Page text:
3.3 Estimated parameters and deviances

Relative to a simple aspatial model of housing prices (i.e., ), the unrestricted log-likelihood rises from -266,505.2 to -228,850.4, a deviance of 75,309.6. Relative to a model with spatial independent variables, but no spatial transformation of the dependent variable (i.e., ), the deviance is 64,450.6. Controlling for some of the spatial dependence reduces the deviances associated with deletion of the independent variables and their spatial lags for three out of the four basic variables (i.e., ) relative to the corresponding deletions of the independent variables in the aspatial model (i.e., ). For the age variable, the deviance associated with deletion (i.e., ) actually rises relative to the aspatial model (i.e., ).
The interpretation and inferences based on estimated parameters from the aspatial and MESS models are quite different. For example, estimates from the aspatial model suggest that increasing income of a tract by 1% would lead to a 1.08% increase in median housing prices in the tract. Implicitly, the aspatial model allows for individuals with higher incomes to both purchase a larger house and to locate in a different neighborhood. For the MESS model where the characteristics of neighboring tracts is held constant, increasing the income of a tract by 1% would lead to only a 0.68% increase in median housing prices in the tract relative to median prices in surrounding tracts. This result is consistent with the economic construct of externalities (e.g., Bogart (1998, p. 216-218)).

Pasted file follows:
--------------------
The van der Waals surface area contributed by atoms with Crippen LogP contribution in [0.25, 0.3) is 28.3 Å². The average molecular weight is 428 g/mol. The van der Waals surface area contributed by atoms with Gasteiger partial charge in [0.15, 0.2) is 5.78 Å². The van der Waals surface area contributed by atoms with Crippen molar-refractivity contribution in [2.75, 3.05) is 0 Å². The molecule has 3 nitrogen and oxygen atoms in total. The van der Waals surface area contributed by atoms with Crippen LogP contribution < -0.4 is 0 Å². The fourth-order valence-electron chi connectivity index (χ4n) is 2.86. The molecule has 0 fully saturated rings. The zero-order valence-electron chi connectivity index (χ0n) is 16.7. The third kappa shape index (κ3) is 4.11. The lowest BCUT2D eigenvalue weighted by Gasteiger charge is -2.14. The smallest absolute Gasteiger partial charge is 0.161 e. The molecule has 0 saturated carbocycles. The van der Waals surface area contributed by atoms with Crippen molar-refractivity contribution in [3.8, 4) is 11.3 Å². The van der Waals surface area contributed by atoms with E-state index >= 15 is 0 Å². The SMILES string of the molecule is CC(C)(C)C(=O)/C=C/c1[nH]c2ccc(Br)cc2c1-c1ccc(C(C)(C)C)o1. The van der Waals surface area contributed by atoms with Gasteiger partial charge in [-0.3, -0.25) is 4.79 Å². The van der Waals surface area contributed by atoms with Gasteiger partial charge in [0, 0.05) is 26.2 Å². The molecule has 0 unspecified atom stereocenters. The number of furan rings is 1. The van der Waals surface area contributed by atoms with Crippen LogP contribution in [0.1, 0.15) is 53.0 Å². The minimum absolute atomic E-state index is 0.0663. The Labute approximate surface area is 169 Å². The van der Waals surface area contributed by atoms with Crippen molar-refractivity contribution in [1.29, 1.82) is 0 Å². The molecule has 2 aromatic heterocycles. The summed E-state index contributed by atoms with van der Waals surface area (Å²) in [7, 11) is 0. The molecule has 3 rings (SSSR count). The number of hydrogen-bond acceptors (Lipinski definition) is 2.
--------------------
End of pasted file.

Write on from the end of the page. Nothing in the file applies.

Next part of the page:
The optimal number of neighbors was 30 () and the optimal rate of geometric decline with order was 0.9 ( ), and was -1.67. All of the deviances associated with perturbations in these choices were highly significant.
It took slightly under 16 minutes on a 600 megahertz Pentium III computer running Matlab 5.3 to estimate the MESS model for each of the 203 cases defined by the grid over values of and 0.25, 0.5, 0.75, 0.85, 0.90, 0.95, 1.0, implying that each regression took under 5 seconds. The Fortran 90 routines took only 132 seconds to perform the same computations. The speed gain from using Fortran 90 makes searches over these parameters rather easy. Figure 1 shows the profile log-likelihoods across these combinations of and (scaled by subtracting the maximum log-likelihood). Quick computation of the estimator allowed for the optimization of the transformation with respect to three parameters ( ) despite the large size of the problem. Hopefully, such flexibility will approximate the true transformation.